Our teachers work an extended school day and have the flexibility to arrange blocks of time for training or team planning. In addition, the intersessions in our year-round calendar provide an ideal opportunity for curriculum development, school visitations, and attendance at conferences and workshops. About 10 additional work days a year now seems to minimally meet this project's needs.
  • integrating curriculum around major conceptual themes;
  • infusing a formal thinking skills program—CoRT (Cognitive Research Trust); and
  • integrating technology into all aspects of learning.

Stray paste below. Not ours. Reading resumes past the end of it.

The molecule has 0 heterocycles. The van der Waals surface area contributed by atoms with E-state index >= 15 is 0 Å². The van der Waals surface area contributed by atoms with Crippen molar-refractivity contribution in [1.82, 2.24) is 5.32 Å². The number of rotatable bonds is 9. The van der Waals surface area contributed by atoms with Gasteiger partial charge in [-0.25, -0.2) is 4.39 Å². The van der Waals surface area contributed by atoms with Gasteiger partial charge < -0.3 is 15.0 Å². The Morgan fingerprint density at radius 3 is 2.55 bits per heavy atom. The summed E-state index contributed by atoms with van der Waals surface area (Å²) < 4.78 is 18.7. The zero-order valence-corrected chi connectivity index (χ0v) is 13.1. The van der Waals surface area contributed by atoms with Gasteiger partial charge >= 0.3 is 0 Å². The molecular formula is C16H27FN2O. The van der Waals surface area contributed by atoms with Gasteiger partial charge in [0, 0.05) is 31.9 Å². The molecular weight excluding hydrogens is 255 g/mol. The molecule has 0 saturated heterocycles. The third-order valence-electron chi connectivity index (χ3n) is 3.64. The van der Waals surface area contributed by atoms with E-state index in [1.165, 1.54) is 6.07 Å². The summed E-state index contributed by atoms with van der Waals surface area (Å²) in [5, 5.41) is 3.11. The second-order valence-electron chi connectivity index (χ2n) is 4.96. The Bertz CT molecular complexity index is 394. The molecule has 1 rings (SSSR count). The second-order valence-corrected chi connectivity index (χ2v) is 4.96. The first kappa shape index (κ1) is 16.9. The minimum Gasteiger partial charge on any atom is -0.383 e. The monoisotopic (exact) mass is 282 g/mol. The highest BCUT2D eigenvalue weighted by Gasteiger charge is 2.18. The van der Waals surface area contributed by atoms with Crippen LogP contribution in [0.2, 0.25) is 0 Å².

Change from their traditional teaching role has become a way of life for our 40-member faculty, who jokingly cringe if a faculty meeting begins with, “I've had another dream.” However, it is this spirit of commitment to a vision and hard work that has transformed our school into a model for change.
As exploration and planning move forward, future needs reveal themselves, often creating a sense of more frustration at what seems to be an endless endeavor. However, a strong sense of mutual support has emerged from team efforts, which soothes the occasional tired spirits.

Keys to Success

  • A leadership team concept. Four classroom teachers manage curriculum and program responsibilities for each of the four schools. They work directly with the other teachers in planning learning activities in the various laboratories and share in the administrative duties necessary to administer a school.